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Birthday Wishes & Equity Dreams

Dear White Friends for Justice and Equity,

As I begin my 42year, I have much to be grateful for and much to wish for. My wishes for each of you as we begin this new post Election Era together is the following:

  1. Be gentle with yourselves and allow the grief, fear, anger, denial and finally acceptance unfold as it needs. Some of you did not believe other whites like us really felt strongly enough to vote for a leader who leads with so much darkness, so much racism, so much sexism, xenophobia, homophobia and disdain for other human beings. Believe it and sit with it.
  2. Understand that the time for conversations is over. The time for holiday conversations about “politics” is over. You have to make some decisions about who you want at your table and how it impacts you and your families. Most white people do not want to discuss how their vote was for racism and for the toxic game of blaming those who are different for the problems in their lives. The wall is up and this is about who you want to have around you to be the best person you can be. You cannot overlook, obfuscate, or find humor in any more ill-conceived statements that are racist, sexist, homophobic, xenophobic and all around distasteful.
  3. Know that your friends and family members who voted for the Trump/Pence ticket, knew who and what they were voting for–power. Diversity and Inclusion is not a touchy hippie workshop but about shifting power and all of us whites know that. That’s when the emperor has no clothes and we know it. So do not accept the rationals from our sisters who say they just didn’t like Hillary. This is nothing to do with Hillary, this is about supporting a Bully, a racist, a sexist, a homophobic, a xenophobic person to be the leader of the U.S. and have a world stage.
  4. Reflect on the eight years of simmering, stewing, complaining, that has been building since President Obama took office. Consider how our white brothers and sisters spoke about him and blamed him for anything and everything and even questioned his authority to hold his office because of the color of his skin.
  5. Remember the angry outbursts, the extra drinking, the extra eating, the longer bouts of depression of our white brothers and sisters. Especially the longer bouts of silence from our white sisters about President Obama. This is how some white people express implicit racism and that is what it was. Decide how you will turn these memories into knowledge to share with younger white people about how to handle life’s challenges without blaming groups of people for their problems and to stop assuming other groups have more than they do.
  6. Be ready to stand up and take action. If you see a person being harmed, video it, stop it, get help for them.
  7. Write letters to your state and local officials.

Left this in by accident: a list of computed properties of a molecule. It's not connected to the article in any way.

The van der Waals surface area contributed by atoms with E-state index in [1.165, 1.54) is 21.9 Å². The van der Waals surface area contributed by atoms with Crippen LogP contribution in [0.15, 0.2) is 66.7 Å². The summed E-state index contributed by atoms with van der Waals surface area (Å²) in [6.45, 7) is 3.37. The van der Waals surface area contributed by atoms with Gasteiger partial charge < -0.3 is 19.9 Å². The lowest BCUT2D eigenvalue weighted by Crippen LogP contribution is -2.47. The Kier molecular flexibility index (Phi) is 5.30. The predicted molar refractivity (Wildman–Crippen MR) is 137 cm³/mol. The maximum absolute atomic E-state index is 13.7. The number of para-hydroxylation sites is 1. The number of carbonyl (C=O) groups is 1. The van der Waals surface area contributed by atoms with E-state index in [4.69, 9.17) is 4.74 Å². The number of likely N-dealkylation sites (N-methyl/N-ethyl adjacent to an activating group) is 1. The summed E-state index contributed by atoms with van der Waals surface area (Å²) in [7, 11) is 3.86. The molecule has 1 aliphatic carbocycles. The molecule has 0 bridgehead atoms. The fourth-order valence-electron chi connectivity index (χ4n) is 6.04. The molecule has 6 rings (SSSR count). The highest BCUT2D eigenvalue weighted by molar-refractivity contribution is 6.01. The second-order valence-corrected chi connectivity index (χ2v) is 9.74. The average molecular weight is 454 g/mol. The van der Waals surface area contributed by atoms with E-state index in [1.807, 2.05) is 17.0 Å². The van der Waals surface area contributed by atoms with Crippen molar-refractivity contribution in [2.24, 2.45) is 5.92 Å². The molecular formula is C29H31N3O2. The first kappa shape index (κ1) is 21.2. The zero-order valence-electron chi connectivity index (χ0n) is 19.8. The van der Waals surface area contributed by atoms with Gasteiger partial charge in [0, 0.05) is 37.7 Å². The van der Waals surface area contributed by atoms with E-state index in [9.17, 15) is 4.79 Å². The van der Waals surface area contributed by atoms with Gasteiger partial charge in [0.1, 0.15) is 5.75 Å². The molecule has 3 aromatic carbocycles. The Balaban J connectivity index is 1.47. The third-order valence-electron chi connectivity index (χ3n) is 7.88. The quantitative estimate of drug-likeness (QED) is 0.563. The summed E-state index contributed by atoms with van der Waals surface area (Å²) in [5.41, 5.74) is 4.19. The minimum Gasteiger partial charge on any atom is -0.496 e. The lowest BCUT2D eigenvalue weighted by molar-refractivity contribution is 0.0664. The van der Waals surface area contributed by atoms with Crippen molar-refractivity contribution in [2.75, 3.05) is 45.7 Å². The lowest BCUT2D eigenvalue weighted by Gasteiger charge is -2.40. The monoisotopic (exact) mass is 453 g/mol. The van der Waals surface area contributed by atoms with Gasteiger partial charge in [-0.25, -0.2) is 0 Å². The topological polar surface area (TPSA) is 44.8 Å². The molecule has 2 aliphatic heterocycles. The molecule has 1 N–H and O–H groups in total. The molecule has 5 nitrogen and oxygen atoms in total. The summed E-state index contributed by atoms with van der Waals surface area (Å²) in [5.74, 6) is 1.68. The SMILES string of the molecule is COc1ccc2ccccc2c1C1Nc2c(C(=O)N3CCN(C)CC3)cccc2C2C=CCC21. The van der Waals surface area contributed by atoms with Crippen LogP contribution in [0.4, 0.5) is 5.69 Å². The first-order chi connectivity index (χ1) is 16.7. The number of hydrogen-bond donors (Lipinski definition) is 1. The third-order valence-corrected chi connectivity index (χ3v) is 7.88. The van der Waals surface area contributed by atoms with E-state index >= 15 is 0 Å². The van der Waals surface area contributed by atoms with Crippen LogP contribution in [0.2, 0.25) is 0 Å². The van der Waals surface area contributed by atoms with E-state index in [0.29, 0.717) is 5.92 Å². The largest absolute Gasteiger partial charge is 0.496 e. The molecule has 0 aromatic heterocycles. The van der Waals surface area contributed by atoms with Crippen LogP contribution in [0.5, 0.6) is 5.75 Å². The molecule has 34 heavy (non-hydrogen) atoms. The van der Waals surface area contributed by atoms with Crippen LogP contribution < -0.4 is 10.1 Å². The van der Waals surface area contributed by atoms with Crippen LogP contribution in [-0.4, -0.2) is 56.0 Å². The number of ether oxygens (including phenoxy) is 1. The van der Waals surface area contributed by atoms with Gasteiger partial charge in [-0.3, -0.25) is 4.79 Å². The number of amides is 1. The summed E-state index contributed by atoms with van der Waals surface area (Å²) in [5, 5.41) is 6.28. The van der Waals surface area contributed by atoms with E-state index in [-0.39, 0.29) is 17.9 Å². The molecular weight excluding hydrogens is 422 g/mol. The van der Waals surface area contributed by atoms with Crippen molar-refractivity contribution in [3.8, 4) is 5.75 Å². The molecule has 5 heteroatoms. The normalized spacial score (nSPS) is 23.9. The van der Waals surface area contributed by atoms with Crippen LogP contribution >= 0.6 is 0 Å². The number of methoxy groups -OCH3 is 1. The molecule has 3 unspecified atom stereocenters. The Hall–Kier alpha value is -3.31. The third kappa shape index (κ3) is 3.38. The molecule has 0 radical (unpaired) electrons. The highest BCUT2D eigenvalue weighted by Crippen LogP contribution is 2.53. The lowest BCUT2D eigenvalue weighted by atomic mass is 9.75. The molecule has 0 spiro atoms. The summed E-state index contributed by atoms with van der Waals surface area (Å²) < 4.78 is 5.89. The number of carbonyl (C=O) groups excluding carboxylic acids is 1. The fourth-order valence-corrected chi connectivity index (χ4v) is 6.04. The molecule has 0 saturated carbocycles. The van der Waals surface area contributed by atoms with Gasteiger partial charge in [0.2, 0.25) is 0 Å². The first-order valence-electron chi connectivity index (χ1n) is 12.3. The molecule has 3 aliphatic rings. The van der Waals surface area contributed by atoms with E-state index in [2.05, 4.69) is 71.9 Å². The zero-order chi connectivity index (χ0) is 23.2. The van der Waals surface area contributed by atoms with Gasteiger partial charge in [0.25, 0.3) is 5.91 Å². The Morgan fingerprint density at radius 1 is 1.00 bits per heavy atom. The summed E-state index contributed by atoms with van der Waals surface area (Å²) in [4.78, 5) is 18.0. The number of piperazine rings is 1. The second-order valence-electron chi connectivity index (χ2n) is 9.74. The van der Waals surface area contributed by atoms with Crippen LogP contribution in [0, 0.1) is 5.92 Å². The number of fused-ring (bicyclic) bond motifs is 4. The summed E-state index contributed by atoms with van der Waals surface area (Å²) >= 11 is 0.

8. Pick three organizations and give them money.
  9. Pick three organizations and volunteer your time that will help with your knowledge and make a difference in the lives of others.
  10. Run for a local school board, local, state or federal government position or identify someone else who wants to and help them with their campaign.
  11. Tell other white people who are doing this work to keep going and work to shift the power back to us, the Rainbow Nation of people of all colors and persuasions to be the country we know we can be. We did not attain justice and equity during the Obama administration, we just became more relaxed because we thought it was enough having our first African American President. Power was shifting and our white brothers and sisters decided they were losing the game of life because of their skin color.
  12. Be prepared to have periods of silence that may last months or years from your white families and friends. This is how we are taught to respond to those that want to share power, share wealth, share equity, and share human rights. Let your heart grieve that they are not the people you and the rest of us need them to be right now or forever. You are coming out as a fighter of equity and justice and once your out, stay out. Some white family and friends may come around and some may not but allow no more overlooking and compromising because it dehumanizes your soul and our world.
  13. Know that you are not alone. I am with you, we are with you the Rainbow Nation of people of all colors and persuasions and we will hug you when you need one and listen to you when you are hurt and we will celebrate each and every step of action because the greater the resistance equals the greater the change. We have just met the resistance and now we know who we are as a white community and who we are as a nation and we must move forward in new ways.
  14. Read a history book to give you perspective on this fight for equity and justice. There will be violence, there will be riots, there will be vigils, there will be great exchanges of humanity and disgusting suffering and know in the end love does win.
  15. Hold onto loved ones for the moments of challenge and remember…

” When I dare to be powerful, to use my strength in the service of my vision, then it becomes less and less important whether I am afraid.” Audre Lorde

About Joy Rain

Joy has been a diversity and inclusion consultant and mediator for over ten years. Prior to consulting, she was professor of Psychology and Women Studies. Joy has a Master of Arts in Psychology (Boston University) and a Master of Education in Social Justice Education (UMASS Amherst).

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